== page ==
Monday, October 22, 2012

Election 2012: The Senate race's diminishing returns

Posted By on Mon, Oct 22, 2012 at 4:01 PM

Saturday night brought Montanans the fourth and final Senate debate between incumbent Democrat Jon Tester and Republican Congressman Denny Rehberg. But between the first debate in Big Sky in June and this weekend’s performance, the returns for voters have gradually diminished. Beyond a fairly constructive discussion on the Affordable Care Act, most of the hour-long debate in Bozeman came back to the same talking points and heated barbs we’ve seen before. See full video below.

Rehberg and Tester at the June debate in Big Sky.

For example, Rehberg—back to the flustered, twitchy debater we saw in Billings on Oct. 8—once again kicked off his opening remarks with a jab at Tester for voting with President Obama “95 percent of the time.” It was old in Billings, and a week older in Kalispell on Oct. 14. Tester quickly refuted the claim, as he always has, by accusing Rehberg of distorting his record. Later, when given a chance to ask Tester a question on Obamacare, Rehberg prefaced his query with the comment, “We’ve already established the fact that you voted with President Obama 95 percent of the time.” Tester lashed back. “No we haven’t.” In truth, neither candidate has clean hands when it comes to distorting records. But we weren’t looking for more vague talking points and ad-style attacks. We were hoping for substance, the kind that would help the estimated two percent of undecided voters make an informed decision come Election Day.

Saturday also marked yet another tired back-and-forth on the estate tax, referred to by conservatives as the “death tax.” Tester favors extending the Bush-era tax cut exemption for couples inheriting estates worth less than $10 million; Rehberg wants to deep-six the tax completely. The discussion between the candidates didn’t, and never has, addressed the fact that, according to a study conducted by a trio of IRS researchers, only two to three percent of all deaths in the U.S. were subject to estate taxation even under the Clinton-era exemption of $1 million. In 1998, only 50,089 of the 103,892 people who filed estate tax returns actually paid any taxes. That’s the type of fact we’d like to see dropped in a debate like this.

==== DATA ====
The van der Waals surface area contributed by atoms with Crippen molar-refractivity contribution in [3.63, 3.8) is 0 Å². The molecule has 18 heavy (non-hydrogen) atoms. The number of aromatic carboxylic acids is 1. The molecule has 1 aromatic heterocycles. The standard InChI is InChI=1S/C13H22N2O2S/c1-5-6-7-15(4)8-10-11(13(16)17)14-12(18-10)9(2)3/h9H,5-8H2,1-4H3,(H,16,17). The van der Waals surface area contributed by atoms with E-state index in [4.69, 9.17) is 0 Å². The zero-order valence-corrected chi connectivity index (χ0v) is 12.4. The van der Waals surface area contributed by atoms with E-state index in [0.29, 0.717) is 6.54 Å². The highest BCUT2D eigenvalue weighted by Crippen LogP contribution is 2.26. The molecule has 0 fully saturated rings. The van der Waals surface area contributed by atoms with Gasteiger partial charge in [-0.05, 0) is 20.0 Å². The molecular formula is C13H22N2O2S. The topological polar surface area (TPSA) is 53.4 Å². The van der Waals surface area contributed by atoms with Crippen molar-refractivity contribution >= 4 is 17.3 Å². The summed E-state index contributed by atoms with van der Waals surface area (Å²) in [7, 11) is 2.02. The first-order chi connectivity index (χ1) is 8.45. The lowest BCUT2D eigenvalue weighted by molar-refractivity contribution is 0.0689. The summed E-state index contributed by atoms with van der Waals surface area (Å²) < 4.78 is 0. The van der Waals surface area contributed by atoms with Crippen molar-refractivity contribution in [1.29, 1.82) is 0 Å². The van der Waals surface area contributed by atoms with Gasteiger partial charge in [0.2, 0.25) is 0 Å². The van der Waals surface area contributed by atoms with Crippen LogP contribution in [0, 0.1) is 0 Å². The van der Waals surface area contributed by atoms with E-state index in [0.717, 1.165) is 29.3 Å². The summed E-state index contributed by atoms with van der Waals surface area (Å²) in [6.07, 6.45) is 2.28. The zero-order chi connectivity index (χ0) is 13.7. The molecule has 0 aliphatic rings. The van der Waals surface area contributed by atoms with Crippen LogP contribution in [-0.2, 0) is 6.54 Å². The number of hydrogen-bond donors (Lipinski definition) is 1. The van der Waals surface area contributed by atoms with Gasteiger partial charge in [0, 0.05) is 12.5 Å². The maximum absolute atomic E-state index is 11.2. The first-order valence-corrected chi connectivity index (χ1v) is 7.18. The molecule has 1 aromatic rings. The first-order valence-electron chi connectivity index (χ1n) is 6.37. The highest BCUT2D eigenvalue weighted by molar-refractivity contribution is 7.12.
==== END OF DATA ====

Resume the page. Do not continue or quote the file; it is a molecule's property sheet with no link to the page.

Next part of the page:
Early on in the debate, both candidates were asked several questions about outside spending and the relentless negative advertising voters have been subjected to this cycle. Rehberg appeared to lose interest in the discussion after a few minutes, and attempted to steer the topic back toward one of his favorite talking points. “It’s not about campaign spending,” he said of the Senate race. “It’s about government spending.”

Not exactly. Campaign spending has blossomed into a major political issue in 2012, certainly one that deserves to be addressed in a race that’s seen close to $20 million in spending by third party groups. Tester, ever the opponent of Citizens United, acknowledged the problem in his closing statement. “We’re back in 1912,” he said, harkening back to the days of Montana’s Copper Kings. “We’ve come back to a time when corporations can give unlimited amounts of money, secret money, and influence the political structure of this country. And that’s scary for a democracy.”

But Rehberg, who had no response when asked directly how much outside interests had spent in this race, doesn’t seem to be too troubled by where that money is coming from. Republican strategists like Karl Rove are controlling campaign messaging through independent attack ads backed by money from billionaire Harold Simmons, Petco Petroleum Corporation CEO Jay Bergman and hedge fund founder Bruce Kovner. Whether he knows it or not, these are the folks Rehberg has repeatedly defended in saying, as he did during Saturday’s debate, “people have an opportunity and a right to be involved.”

That begs a question we’d love the candidates to answer: How many Montanans do you suspect could write a $500,000 check to Crossroads GPS or the liberal Patriot Majority USA? Unfortunately, the last debate is over, and most of what we have to go on is four debates worth of attack-ad talking points.

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